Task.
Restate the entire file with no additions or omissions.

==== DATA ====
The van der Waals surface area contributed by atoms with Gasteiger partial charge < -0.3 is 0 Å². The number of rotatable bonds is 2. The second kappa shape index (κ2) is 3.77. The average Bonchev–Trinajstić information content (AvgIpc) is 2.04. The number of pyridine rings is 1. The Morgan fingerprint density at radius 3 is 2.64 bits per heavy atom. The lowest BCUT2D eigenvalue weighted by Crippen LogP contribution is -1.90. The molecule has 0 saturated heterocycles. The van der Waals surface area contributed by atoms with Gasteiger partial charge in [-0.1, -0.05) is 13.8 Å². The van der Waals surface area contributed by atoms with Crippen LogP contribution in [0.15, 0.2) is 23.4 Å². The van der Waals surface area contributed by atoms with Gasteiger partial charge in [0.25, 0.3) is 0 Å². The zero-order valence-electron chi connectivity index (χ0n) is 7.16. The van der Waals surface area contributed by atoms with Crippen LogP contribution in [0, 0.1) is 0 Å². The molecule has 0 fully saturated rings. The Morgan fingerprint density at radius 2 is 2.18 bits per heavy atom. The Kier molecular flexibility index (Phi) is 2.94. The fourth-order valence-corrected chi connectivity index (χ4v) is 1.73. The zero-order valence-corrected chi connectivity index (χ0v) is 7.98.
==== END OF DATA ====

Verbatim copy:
The van der Waals surface area contributed by atoms with Gasteiger partial charge < -0.3 is 0 Å². The number of rotatable bonds is 2. The second kappa shape index (κ2) is 3.77. The average Bonchev–Trinajstić information content (AvgIpc) is 2.04. The number of pyridine rings is 1. The Morgan fingerprint density at radius 3 is 2.64 bits per heavy atom. The lowest BCUT2D eigenvalue weighted by Crippen LogP contribution is -1.90. The molecule has 0 saturated heterocycles. The van der Waals surface area contributed by atoms with Gasteiger partial charge in [-0.1, -0.05) is 13.8 Å². The van der Waals surface area contributed by atoms with Crippen LogP contribution in [0.15, 0.2) is 23.4 Å². The van der Waals surface area contributed by atoms with Gasteiger partial charge in [0.25, 0.3) is 0 Å². The zero-order valence-electron chi connectivity index (χ0n) is 7.16. The van der Waals surface area contributed by atoms with Crippen LogP contribution in [0, 0.1) is 0 Å². The molecule has 0 fully saturated rings. The Morgan fingerprint density at radius 2 is 2.18 bits per heavy atom. The Kier molecular flexibility index (Phi) is 2.94. The fourth-order valence-corrected chi connectivity index (χ4v) is 1.73. The zero-order valence-corrected chi connectivity index (χ0v) is 7.98.